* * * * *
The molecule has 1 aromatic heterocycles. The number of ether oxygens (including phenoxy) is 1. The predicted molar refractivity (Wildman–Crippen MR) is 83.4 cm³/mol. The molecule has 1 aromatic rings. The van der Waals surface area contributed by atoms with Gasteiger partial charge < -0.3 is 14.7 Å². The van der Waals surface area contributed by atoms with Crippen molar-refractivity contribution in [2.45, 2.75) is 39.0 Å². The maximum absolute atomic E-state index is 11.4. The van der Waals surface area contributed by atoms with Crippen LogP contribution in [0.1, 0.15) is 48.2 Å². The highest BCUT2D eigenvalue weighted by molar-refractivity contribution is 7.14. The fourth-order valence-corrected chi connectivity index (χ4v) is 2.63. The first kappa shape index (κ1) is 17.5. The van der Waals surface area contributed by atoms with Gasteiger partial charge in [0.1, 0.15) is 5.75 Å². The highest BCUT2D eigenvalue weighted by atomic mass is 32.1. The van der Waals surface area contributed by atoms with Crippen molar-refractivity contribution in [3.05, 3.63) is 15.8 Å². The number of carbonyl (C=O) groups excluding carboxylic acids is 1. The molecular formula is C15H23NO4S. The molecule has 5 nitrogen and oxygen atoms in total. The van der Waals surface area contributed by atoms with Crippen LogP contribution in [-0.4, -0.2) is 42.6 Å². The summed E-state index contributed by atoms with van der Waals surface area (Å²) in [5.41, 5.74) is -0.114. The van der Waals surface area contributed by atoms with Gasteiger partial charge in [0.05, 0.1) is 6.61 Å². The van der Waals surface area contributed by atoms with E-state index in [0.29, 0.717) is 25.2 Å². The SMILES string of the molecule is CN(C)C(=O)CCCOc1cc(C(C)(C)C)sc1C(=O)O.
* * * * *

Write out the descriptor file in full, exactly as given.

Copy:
The molecule has 1 aromatic heterocycles. The number of ether oxygens (including phenoxy) is 1. The predicted molar refractivity (Wildman–Crippen MR) is 83.4 cm³/mol. The molecule has 1 aromatic rings. The van der Waals surface area contributed by atoms with Gasteiger partial charge < -0.3 is 14.7 Å². The van der Waals surface area contributed by atoms with Crippen molar-refractivity contribution in [2.45, 2.75) is 39.0 Å². The maximum absolute atomic E-state index is 11.4. The van der Waals surface area contributed by atoms with Crippen LogP contribution in [0.1, 0.15) is 48.2 Å². The highest BCUT2D eigenvalue weighted by molar-refractivity contribution is 7.14. The fourth-order valence-corrected chi connectivity index (χ4v) is 2.63. The first kappa shape index (κ1) is 17.5. The van der Waals surface area contributed by atoms with Gasteiger partial charge in [0.1, 0.15) is 5.75 Å². The highest BCUT2D eigenvalue weighted by atomic mass is 32.1. The van der Waals surface area contributed by atoms with Crippen molar-refractivity contribution in [3.05, 3.63) is 15.8 Å². The number of carbonyl (C=O) groups excluding carboxylic acids is 1. The molecular formula is C15H23NO4S. The molecule has 5 nitrogen and oxygen atoms in total. The van der Waals surface area contributed by atoms with Crippen LogP contribution in [-0.4, -0.2) is 42.6 Å². The summed E-state index contributed by atoms with van der Waals surface area (Å²) in [5.41, 5.74) is -0.114. The van der Waals surface area contributed by atoms with Gasteiger partial charge in [0.05, 0.1) is 6.61 Å². The van der Waals surface area contributed by atoms with E-state index in [0.29, 0.717) is 25.2 Å². The SMILES string of the molecule is CN(C)C(=O)CCCOc1cc(C(C)(C)C)sc1C(=O)O.